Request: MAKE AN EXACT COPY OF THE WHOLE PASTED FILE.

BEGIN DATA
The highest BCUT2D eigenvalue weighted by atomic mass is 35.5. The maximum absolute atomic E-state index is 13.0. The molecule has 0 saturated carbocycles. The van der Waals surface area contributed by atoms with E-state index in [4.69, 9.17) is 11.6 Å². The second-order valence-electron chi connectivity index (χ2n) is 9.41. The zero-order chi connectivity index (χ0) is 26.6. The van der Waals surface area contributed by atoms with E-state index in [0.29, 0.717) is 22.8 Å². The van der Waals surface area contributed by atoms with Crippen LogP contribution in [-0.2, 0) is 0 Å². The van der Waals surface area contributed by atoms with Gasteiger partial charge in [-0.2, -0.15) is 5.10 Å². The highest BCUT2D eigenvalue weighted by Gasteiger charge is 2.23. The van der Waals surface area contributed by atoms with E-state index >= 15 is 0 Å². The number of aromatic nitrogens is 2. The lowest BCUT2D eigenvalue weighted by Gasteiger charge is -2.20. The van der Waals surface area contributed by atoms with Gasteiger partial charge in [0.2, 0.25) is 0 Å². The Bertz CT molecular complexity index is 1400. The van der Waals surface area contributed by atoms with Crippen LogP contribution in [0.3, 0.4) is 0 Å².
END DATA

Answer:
The highest BCUT2D eigenvalue weighted by atomic mass is 35.5. The maximum absolute atomic E-state index is 13.0. The molecule has 0 saturated carbocycles. The van der Waals surface area contributed by atoms with E-state index in [4.69, 9.17) is 11.6 Å². The second-order valence-electron chi connectivity index (χ2n) is 9.41. The zero-order chi connectivity index (χ0) is 26.6. The van der Waals surface area contributed by atoms with E-state index in [0.29, 0.717) is 22.8 Å². The van der Waals surface area contributed by atoms with Crippen LogP contribution in [-0.2, 0) is 0 Å². The van der Waals surface area contributed by atoms with Gasteiger partial charge in [-0.2, -0.15) is 5.10 Å². The highest BCUT2D eigenvalue weighted by Gasteiger charge is 2.23. The van der Waals surface area contributed by atoms with E-state index >= 15 is 0 Å². The number of aromatic nitrogens is 2. The lowest BCUT2D eigenvalue weighted by Gasteiger charge is -2.20. The van der Waals surface area contributed by atoms with Gasteiger partial charge in [0.2, 0.25) is 0 Å². The Bertz CT molecular complexity index is 1400. The van der Waals surface area contributed by atoms with Crippen LogP contribution in [0.3, 0.4) is 0 Å².